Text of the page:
Their connection came in 1997 when Matteucci was promoting a software application within Ernst & Young. It was a solution for an important client, SBC in St. Louis. SBC staff could access the Web-based tool globally, and it had literally doubled the number of projects each manager could handle.

“I invited a lot of partners and senior executives to a meeting to demonstrate,” Matteucci says. “But it was Jeff, my peer, who was the most interested.”

Matteucci and Pupillo soon agreed that although Ernst & Young was a great consulting company, the organization’s focus was not on developing tools and technology. “It became pretty apparent to us that if this was a dream and a vision we wanted to see happen we needed to be independent. Ernst & Young just didn’t have any way to support it,” Pupillo says.

So in fall of 1998 they resigned and started WorkOtter. Matteucci remembers it particularly well. “My wife wasn’t working and I literally returned from paternity leave with pictures of my newborn son and a resignation letter.”

The business started with general project management consulting work during the day. At night the partners worked on building the customizable management tool they had envisioned. By pumping most of the proceeds back into the company, they were able to begin hiring employees in 1999 and reduce the nighttime hours.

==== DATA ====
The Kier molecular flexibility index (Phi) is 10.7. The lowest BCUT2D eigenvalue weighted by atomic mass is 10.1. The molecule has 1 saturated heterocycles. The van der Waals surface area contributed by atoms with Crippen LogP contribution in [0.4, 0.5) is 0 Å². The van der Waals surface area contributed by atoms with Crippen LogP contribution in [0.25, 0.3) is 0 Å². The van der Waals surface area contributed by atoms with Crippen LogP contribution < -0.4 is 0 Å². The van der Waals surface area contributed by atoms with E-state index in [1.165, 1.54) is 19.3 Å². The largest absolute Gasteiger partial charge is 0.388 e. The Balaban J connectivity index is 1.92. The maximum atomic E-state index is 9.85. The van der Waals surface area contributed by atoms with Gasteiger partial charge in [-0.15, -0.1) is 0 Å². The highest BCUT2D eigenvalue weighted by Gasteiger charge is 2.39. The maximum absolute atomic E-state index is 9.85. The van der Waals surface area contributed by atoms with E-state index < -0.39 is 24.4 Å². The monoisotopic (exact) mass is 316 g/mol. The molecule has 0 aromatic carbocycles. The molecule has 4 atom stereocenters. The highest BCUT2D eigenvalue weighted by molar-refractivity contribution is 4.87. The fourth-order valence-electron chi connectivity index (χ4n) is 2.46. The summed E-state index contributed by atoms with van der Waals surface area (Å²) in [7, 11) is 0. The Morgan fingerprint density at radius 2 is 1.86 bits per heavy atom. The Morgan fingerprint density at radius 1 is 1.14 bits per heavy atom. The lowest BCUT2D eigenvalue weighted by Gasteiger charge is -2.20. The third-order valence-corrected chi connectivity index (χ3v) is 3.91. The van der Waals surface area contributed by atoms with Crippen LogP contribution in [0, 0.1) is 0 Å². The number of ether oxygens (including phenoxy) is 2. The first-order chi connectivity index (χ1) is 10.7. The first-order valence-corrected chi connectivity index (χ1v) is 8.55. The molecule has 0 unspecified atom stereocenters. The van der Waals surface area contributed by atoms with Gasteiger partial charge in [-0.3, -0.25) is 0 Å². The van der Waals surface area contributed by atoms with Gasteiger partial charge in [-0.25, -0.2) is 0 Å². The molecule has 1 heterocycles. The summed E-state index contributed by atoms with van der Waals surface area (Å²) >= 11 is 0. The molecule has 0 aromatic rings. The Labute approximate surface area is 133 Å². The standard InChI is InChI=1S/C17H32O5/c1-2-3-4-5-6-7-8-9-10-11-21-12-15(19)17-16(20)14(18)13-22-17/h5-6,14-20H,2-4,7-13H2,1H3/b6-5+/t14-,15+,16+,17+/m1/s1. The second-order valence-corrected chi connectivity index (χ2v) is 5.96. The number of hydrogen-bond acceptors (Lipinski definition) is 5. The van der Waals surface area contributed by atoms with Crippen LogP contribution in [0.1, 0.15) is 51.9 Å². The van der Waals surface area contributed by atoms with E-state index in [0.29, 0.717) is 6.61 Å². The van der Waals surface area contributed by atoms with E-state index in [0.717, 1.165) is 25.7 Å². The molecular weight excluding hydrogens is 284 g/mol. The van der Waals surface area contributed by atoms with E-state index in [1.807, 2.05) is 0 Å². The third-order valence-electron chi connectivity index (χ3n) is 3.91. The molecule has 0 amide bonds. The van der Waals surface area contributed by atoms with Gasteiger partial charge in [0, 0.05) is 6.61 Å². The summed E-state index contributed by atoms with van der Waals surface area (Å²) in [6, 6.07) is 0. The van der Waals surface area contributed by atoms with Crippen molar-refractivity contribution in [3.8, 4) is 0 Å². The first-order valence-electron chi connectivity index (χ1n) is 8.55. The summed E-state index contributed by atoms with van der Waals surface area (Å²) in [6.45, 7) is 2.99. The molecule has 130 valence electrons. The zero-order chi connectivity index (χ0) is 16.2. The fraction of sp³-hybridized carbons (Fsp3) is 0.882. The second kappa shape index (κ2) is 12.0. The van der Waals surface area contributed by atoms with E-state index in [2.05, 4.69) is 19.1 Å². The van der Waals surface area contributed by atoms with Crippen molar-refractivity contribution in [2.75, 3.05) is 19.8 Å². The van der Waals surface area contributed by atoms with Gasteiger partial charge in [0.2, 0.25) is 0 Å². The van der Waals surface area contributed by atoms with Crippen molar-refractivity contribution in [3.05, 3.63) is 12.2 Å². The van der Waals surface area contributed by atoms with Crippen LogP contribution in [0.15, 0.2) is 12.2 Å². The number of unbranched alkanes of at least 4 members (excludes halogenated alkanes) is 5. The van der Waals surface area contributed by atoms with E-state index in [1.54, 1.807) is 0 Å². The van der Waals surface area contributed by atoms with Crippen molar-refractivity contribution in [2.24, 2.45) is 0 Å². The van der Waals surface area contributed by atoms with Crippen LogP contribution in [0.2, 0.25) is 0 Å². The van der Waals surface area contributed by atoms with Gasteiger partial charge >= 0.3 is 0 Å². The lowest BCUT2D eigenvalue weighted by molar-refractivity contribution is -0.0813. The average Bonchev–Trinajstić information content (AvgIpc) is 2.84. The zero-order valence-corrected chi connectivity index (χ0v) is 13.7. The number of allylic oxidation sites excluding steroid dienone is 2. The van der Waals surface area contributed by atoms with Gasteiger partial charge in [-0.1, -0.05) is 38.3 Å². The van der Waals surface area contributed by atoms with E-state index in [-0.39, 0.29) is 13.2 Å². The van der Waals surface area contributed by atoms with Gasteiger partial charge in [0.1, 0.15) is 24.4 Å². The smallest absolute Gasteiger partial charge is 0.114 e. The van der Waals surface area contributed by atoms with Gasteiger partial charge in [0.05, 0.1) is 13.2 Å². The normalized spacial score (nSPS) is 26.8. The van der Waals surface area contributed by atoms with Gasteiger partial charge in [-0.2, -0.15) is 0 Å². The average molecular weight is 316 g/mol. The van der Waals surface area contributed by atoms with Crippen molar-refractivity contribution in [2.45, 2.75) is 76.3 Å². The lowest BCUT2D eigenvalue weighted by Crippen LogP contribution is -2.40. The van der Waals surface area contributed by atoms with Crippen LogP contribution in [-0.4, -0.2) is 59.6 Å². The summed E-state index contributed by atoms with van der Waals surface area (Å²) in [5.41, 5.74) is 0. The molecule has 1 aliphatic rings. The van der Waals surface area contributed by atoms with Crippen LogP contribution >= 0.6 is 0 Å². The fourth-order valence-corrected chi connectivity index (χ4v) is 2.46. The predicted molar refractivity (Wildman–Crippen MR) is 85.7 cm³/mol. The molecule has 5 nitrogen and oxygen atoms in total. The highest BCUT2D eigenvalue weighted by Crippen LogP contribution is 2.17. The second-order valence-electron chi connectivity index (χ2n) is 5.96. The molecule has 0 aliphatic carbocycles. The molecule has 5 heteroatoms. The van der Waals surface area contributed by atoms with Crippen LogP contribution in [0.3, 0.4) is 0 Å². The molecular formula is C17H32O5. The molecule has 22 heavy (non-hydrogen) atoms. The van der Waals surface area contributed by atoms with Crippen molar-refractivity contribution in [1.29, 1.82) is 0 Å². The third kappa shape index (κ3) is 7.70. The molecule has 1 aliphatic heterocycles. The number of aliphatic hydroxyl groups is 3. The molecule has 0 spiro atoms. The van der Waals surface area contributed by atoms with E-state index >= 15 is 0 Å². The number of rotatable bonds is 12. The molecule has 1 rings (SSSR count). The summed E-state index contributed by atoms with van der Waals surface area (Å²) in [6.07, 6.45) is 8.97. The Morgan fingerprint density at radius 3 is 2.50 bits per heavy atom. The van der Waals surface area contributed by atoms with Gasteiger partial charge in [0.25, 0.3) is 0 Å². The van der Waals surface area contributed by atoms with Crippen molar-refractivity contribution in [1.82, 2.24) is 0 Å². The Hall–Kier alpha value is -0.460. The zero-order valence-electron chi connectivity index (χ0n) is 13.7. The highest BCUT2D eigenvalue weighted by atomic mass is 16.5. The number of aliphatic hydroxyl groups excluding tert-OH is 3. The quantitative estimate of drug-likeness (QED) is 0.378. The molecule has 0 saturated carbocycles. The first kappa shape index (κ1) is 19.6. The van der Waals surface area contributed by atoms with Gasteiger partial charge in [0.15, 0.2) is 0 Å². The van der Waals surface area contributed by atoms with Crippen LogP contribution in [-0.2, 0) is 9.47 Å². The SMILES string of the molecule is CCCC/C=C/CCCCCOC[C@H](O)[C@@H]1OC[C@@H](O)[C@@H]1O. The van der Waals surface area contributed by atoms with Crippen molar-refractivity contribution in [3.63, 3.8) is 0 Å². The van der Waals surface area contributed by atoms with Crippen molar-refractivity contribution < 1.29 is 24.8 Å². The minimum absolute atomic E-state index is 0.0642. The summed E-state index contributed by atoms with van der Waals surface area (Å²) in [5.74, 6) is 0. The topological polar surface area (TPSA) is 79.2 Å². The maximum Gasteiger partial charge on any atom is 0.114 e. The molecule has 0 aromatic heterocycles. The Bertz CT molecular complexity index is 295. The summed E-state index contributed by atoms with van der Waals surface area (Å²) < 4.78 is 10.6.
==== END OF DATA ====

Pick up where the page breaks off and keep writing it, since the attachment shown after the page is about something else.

In 2000 WorkOtter also initiated partnerships with consulting companies to provide sales, marketing and implementation support of the product internationally. Currently there are nine international partnerships and one in the United States. The most recent staff additions have been two business managers, one in Houston and one in Denver.

All of the development during the last four years has been through independent efforts. The partners had no seed capital, no venture funding and no angel investors. They invested some of their own money, and then everything was funded through revenue or as Matteucci and Pupillo call it, “the old bootstrapping techniques that this country was founded on.” The business even held its own through the dot-com wave, although they say people were concerned and would call just to see if they were still in business.